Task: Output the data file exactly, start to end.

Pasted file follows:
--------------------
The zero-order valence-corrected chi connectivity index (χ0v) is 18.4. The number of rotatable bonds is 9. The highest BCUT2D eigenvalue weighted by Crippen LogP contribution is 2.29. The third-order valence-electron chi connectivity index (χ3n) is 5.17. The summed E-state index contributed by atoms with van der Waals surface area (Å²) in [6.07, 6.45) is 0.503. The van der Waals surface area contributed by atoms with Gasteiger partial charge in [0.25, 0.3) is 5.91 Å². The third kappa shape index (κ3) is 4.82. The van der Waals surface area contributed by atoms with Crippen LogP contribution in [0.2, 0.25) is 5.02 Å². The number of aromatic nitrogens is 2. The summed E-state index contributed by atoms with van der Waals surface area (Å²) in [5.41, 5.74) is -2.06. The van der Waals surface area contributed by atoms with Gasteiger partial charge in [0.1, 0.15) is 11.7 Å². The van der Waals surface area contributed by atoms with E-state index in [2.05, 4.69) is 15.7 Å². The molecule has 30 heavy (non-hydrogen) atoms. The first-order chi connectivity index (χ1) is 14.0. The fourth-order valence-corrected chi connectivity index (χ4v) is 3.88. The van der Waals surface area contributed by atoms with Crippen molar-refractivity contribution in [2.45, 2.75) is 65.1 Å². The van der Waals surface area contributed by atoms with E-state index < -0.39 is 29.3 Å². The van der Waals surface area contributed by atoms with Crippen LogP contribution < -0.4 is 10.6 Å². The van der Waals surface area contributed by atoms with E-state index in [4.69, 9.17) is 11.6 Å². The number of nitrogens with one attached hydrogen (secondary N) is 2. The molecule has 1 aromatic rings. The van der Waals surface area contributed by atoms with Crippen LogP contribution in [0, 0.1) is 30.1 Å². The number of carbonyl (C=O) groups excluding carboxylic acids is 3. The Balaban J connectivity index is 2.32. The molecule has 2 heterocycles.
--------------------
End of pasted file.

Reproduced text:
The zero-order valence-corrected chi connectivity index (χ0v) is 18.4. The number of rotatable bonds is 9. The highest BCUT2D eigenvalue weighted by Crippen LogP contribution is 2.29. The third-order valence-electron chi connectivity index (χ3n) is 5.17. The summed E-state index contributed by atoms with van der Waals surface area (Å²) in [6.07, 6.45) is 0.503. The van der Waals surface area contributed by atoms with Gasteiger partial charge in [0.25, 0.3) is 5.91 Å². The third kappa shape index (κ3) is 4.82. The van der Waals surface area contributed by atoms with Crippen LogP contribution in [0.2, 0.25) is 5.02 Å². The number of aromatic nitrogens is 2. The summed E-state index contributed by atoms with van der Waals surface area (Å²) in [5.41, 5.74) is -2.06. The van der Waals surface area contributed by atoms with Gasteiger partial charge in [0.1, 0.15) is 11.7 Å². The van der Waals surface area contributed by atoms with E-state index in [2.05, 4.69) is 15.7 Å². The molecule has 30 heavy (non-hydrogen) atoms. The first-order chi connectivity index (χ1) is 14.0. The fourth-order valence-corrected chi connectivity index (χ4v) is 3.88. The van der Waals surface area contributed by atoms with Crippen molar-refractivity contribution in [2.45, 2.75) is 65.1 Å². The van der Waals surface area contributed by atoms with E-state index < -0.39 is 29.3 Å². The van der Waals surface area contributed by atoms with Crippen LogP contribution < -0.4 is 10.6 Å². The van der Waals surface area contributed by atoms with E-state index in [4.69, 9.17) is 11.6 Å². The number of nitrogens with one attached hydrogen (secondary N) is 2. The molecule has 1 aromatic rings. The van der Waals surface area contributed by atoms with Crippen LogP contribution in [0, 0.1) is 30.1 Å². The number of carbonyl (C=O) groups excluding carboxylic acids is 3. The Balaban J connectivity index is 2.32. The molecule has 2 heterocycles.